The Transfiguration of the Lord
2017 – Cycle A
Daniel 7:9-10, 13-14; Psalm 97; 2 Peter 1:16-19; Matthew 17:1-9
When God created the human being, though a significant event, it was not very public other than the animals watching and wondering how this creature would turn out.
When God became a human in Jesus, again the setting was not very public. Animals were again watching. This time parents were also present. A birth like any other birth. The significance hidden even more than the event.
When God raised Jesus from the dead. No one was present to witness. Needed is a leap of faith to look into an empty tomb to discover its true meaning.
How often Jesus chooses to encounter people in solitude. Jesus takes the man from Bethsaida who is blind away from the crowd and led him outside the village [Mark 8:22-26]. He frustrates the crowds and elders by writing on the ground so that he is left alone with a woman caught in the act of adultery. [John 8:2-11]. Does he purposefully travel through forbidden Samaritan territory to meet a woman at a well in the heat of high noon to converse with her alone? [John 4:4-41] Jesus forcefully puts mourners making all their noise out of Jairus’ house so as to enter in quietly with the parents to call a little girl back from the dead [Mark 5:21-24, 35-43]. When Jesus, after the resurrection, reconciled with Peter, it was not public. Just the two of them engaged in a discreet talk after breakfast. Three denials submerged in a pool of love [John 21:15-19].
Sight restored, a family reunited, forgiveness bestowed, a new life’s direction proposed, a friendship healed.
Why are these acts done privately and in solitude out from the view of people? Does Jesus not want his message out there?
Or is this what Jesus meant when he said the Kingdom of God was like yeast or like a small mustard seed? Is it that the Kingdom of God, rather than by using force, advertising and bluster, persuades, slowly works itself into a situation and coaxes itself into a person’s life?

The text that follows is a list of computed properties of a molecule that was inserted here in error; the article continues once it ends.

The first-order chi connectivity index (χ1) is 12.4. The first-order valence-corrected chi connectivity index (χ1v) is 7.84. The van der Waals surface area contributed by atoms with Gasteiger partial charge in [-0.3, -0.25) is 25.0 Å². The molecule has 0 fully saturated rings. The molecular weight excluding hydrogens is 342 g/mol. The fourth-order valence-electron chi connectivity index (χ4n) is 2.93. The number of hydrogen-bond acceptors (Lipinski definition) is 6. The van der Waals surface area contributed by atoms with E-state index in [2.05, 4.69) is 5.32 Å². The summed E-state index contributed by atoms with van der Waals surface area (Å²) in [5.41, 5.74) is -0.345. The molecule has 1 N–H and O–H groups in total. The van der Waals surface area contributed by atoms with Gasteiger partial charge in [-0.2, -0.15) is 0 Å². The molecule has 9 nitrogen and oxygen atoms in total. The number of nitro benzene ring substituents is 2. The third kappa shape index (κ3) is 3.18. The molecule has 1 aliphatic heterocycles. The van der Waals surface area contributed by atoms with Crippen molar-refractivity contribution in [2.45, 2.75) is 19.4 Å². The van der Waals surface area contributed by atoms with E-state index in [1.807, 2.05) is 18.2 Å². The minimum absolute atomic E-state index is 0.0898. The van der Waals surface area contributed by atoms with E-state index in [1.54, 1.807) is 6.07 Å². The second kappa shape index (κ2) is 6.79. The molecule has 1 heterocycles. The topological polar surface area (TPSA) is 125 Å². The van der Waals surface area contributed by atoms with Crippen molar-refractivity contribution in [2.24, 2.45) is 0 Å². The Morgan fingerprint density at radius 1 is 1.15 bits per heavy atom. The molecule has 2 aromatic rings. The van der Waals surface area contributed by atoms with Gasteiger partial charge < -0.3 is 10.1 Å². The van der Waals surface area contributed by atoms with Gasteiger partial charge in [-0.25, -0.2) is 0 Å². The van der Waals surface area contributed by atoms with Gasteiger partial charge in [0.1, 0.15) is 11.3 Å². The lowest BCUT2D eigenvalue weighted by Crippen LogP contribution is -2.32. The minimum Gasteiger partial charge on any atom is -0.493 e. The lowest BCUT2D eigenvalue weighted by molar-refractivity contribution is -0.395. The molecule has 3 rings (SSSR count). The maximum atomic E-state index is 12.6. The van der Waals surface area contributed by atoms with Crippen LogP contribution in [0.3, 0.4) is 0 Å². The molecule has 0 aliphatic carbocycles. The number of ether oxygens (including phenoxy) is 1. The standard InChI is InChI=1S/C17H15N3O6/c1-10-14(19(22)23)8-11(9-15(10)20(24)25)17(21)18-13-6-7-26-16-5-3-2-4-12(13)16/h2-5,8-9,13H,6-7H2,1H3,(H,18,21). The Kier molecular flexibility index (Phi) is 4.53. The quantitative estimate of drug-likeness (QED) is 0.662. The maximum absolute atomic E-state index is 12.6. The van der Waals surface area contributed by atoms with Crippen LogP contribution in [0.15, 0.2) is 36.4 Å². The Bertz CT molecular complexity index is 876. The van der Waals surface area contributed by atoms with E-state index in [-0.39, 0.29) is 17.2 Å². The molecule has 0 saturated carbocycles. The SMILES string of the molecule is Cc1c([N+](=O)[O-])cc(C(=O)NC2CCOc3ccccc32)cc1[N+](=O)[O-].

Thus when God transfigured humanity, gave us a glimpse of what we shall be, it was on a mountain far from the maddening crowd. It was not public, just Jesus’ closest friends, who do not know exactly what is happening.
How many of the most significant times of our lives are not very public?
A marriage proposal. A reconciliation of a very deep hurt between siblings, friends, family members. The birth of a child. The pain of an intended/unintended wound by a sharp word that enlightens us to a truth about ourselves. The awe of being caught up in an unexpected experience of beauty. A warm sensation pouring over us when we encounter and accept God deeply into our hearts. A physician telling us of a serious diagnosis. Being laid off from work. The first movement of a baby in the womb. The lonely, unexpected sobbing over the death of…of whom? Those “Eureka!” moments of learning, of self-realization as we mature. The disappointment when we are rejected…for a job, college entrance, a relationship. The sharp, piercing stab when a spouse voices the desire for a divorce. Catching a glimpse from a distance at an airport, a bus terminal, a train station of a friend, a son or daughter, someone from whom time and distance have separated us and being filled with deep happiness.
What is the significance of these often unseen human events in our lives?
What is God revealing to us in them, revealing to us about God, about ourselves that we might be transfigured?
Gratia tibi. Wayne Saffern, The poem “Metamorphosis”.